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John Fitch Exhibit at the IMRRC to Run through 2017 Season      

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John Cooper Fitch racing a Mercedes-Benz 300 SLR at Dundrod in Northern Ireland, 1955; teamed with Stirling Moss, the pair would deliver a win for Mercedes. Photos courtesy Daimler Media Archives, unless otherwise noted.

On May 6, the International Motor Racing Research Center in Watkins Glen, New York, opened an exhibit from the personal artifacts of John Fitch. Curated by head archivist Jenny Ambrose, a veteran of the nearby National Baseball Hall of Fame, the IMRCC will run the display through the end of the racing season.

John Cooper Fitch led quite the life, and his credits include accomplished sailor, World War II fighter pilot, racer extraordinaire, car designer, inventor and safety innovator. On the track, following his heroic exploits in World War II (He was one of a few American pilots to shoot down the speedy Messerschmitt Me262 jet-powered fighter-bomber.), Fitch began racing sports cars. He won the first SCCA national driver’s title, the overall win at the 12 Hours of Sebring in 1955, three class titles at Le Mans and another in the Mille Miglia.

John Cooper Fitch

Fitch in 1955.

As the co-driver of Pierre Levegh in the Mercedes-Benz 300 SLR at the ill-fated 1955 24 Hours of Le Mans, Fitch saw up close how dangerous motor racing could be. Upon retirement from competitive driving in the Sixties, Fitch turned to looking for ways to make racing safer. His innovations, such as those sand-filled barrels you see at highway exits to prevent drivers from crashing into the end of a guardrail or concrete barrier, have proved worthy far beyond the race track.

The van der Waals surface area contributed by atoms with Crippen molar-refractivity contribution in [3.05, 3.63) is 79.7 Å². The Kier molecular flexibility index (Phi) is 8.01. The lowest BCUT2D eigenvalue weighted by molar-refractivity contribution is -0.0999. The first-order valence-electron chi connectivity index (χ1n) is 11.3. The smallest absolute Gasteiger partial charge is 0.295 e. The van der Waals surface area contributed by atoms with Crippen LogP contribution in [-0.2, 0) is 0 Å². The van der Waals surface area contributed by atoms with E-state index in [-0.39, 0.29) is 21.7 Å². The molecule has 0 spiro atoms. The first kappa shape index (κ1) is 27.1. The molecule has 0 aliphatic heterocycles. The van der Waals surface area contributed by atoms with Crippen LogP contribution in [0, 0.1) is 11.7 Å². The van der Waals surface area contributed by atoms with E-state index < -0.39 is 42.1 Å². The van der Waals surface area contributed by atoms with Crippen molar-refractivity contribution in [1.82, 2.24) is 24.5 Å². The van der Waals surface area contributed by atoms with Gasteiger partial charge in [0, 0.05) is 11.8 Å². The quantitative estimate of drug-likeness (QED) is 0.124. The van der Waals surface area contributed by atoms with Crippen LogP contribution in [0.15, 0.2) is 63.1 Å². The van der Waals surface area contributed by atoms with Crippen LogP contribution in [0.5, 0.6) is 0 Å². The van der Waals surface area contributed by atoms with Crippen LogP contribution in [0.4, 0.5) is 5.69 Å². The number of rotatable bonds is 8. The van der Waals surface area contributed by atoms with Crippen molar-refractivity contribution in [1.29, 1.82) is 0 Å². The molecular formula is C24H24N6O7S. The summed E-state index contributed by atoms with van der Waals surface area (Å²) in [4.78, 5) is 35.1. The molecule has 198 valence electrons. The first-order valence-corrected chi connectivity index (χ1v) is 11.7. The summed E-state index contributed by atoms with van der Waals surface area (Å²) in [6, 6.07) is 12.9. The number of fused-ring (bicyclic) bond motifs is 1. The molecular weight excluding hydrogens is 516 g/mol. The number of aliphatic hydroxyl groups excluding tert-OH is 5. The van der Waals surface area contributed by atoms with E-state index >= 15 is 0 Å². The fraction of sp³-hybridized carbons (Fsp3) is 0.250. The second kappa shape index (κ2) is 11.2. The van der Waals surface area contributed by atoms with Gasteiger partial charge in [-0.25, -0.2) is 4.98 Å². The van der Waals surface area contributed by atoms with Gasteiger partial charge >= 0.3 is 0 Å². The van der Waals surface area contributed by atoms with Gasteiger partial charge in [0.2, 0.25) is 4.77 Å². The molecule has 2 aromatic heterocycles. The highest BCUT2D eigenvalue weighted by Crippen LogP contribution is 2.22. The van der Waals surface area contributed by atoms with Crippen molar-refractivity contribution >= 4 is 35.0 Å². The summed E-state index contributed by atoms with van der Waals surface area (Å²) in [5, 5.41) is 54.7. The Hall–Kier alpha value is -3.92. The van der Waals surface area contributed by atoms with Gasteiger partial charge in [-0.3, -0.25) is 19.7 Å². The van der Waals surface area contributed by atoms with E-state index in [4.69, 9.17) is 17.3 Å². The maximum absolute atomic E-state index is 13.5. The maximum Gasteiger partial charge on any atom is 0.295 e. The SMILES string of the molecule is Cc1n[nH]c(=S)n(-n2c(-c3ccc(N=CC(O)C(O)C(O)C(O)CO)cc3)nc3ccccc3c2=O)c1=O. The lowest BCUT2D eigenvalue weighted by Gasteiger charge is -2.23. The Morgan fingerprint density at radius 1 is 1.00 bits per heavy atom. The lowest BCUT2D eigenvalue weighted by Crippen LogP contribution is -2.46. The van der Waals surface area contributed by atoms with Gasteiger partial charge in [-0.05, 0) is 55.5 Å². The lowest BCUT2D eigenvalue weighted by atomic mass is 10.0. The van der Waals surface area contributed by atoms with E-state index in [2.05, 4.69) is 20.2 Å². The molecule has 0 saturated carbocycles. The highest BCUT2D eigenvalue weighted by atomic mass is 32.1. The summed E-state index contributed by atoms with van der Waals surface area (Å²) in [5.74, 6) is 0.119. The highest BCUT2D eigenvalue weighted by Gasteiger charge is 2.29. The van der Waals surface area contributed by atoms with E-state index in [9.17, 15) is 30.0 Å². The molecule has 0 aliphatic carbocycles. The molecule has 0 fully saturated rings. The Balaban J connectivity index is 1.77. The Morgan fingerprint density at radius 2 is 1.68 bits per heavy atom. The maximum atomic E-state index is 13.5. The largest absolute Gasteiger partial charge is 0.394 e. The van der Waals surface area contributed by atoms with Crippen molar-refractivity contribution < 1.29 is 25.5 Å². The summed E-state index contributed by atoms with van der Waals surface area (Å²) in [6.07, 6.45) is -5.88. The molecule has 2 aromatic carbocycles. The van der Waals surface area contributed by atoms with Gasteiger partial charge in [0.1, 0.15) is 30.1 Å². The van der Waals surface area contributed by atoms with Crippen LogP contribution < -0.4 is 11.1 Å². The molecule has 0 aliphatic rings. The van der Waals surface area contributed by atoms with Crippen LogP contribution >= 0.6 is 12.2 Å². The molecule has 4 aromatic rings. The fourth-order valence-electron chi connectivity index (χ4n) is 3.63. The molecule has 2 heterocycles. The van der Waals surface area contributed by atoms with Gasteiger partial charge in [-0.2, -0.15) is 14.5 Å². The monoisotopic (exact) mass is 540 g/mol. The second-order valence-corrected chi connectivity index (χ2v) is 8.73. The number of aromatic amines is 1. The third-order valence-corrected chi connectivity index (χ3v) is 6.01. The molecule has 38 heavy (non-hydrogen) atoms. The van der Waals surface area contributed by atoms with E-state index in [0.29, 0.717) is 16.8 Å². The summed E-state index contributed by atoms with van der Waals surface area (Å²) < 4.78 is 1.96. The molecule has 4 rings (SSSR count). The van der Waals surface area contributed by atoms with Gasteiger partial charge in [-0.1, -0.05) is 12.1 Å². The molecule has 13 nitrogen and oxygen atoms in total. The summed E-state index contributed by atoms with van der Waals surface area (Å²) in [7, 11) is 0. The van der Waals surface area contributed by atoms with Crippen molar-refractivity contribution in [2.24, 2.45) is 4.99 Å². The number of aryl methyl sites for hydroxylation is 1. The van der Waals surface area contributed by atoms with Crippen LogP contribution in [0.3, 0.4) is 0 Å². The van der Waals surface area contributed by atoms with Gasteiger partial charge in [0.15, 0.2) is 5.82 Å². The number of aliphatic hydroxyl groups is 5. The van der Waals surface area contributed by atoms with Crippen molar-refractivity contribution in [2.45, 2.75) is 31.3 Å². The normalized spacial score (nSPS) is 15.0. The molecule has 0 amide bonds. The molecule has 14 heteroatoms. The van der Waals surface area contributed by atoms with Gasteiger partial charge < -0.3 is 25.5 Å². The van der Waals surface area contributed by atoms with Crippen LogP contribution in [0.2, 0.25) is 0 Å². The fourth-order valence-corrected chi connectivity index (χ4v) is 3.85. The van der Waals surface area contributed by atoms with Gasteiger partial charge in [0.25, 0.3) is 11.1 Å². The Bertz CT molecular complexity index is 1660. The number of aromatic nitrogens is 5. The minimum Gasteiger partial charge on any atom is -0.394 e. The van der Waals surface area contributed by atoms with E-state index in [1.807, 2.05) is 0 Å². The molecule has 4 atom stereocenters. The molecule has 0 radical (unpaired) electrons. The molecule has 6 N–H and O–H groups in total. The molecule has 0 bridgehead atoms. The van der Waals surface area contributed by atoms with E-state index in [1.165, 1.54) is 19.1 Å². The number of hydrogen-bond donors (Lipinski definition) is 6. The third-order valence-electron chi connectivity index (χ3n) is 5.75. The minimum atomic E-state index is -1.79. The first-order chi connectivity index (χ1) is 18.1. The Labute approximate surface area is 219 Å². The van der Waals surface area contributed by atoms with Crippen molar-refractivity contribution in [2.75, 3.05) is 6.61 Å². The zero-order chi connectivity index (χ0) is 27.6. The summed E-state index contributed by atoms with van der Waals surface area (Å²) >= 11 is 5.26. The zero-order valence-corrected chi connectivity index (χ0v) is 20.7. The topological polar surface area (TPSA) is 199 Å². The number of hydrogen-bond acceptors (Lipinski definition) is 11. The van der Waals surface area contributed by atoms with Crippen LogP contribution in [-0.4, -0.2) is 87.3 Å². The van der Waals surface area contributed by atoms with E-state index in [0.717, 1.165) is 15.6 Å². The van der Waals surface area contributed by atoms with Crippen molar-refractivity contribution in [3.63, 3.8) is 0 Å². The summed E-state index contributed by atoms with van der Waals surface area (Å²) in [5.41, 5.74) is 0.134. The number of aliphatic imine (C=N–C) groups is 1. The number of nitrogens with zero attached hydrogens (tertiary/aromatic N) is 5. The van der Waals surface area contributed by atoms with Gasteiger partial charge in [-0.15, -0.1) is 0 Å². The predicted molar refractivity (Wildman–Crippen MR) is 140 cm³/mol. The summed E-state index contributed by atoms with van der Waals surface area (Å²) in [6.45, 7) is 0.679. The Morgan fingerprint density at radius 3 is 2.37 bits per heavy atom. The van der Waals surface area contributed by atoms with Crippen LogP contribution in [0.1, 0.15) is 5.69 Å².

Fitch also tried his hand at designing a car, using the Chevrolet Corvair as the basis for his designs. The Fitch Sprint was a modified Corvair designed to handle with the best from Europe. He also built the one-off Fitch Phoenix, also derived from the Corvair, but a much more ambitious project that included more engine mods and a whole new body. The Indianapolis native, never far from the racing scene, even later in life, died in 2012 at the age of 95.

Fitch Phoenix

With the Fitch Phoenix in 2009. Photo by Daniel Strohl.

There is simply no way to quickly summarize the incredible exploits of John Fitch. Fortunately, he is well remembered and just last year, his sons, John, Christopher and Stephen donated a vast collection of artifacts from their father to the International Motor Racing Research Center in Watkins Glen, New York. This donation added to the center’s previous Fitch artifacts, donated by the man himself before his death.

This display includes trophies, books, racing gear, photos and lots more and is spread throughout the center. Though the Fitch Phoenix may be considered the centerpiece of this collection, visitors should surely check out the other items at the IMRRC. Currently on loan from its current owner, Charles Mallory of Connecticut, the Phoenix will leave Watkins Glen and the IMRCC in early June. But the rest of the exhibit remains through the end of the racing season.

The IMRRC is open from 9:00 AM to 5:00 PM, Monday through Saturday and is open to both professional researchers and the public alike with free admission. If you travels are taking you New York’s Finger Lakes region anytime this summer, be it for racing or another reason, perhaps a visit to the IMRRC is in order.

For a more detailed look at the life of John Fitch, read Kurt Ernst’s profile from 2013.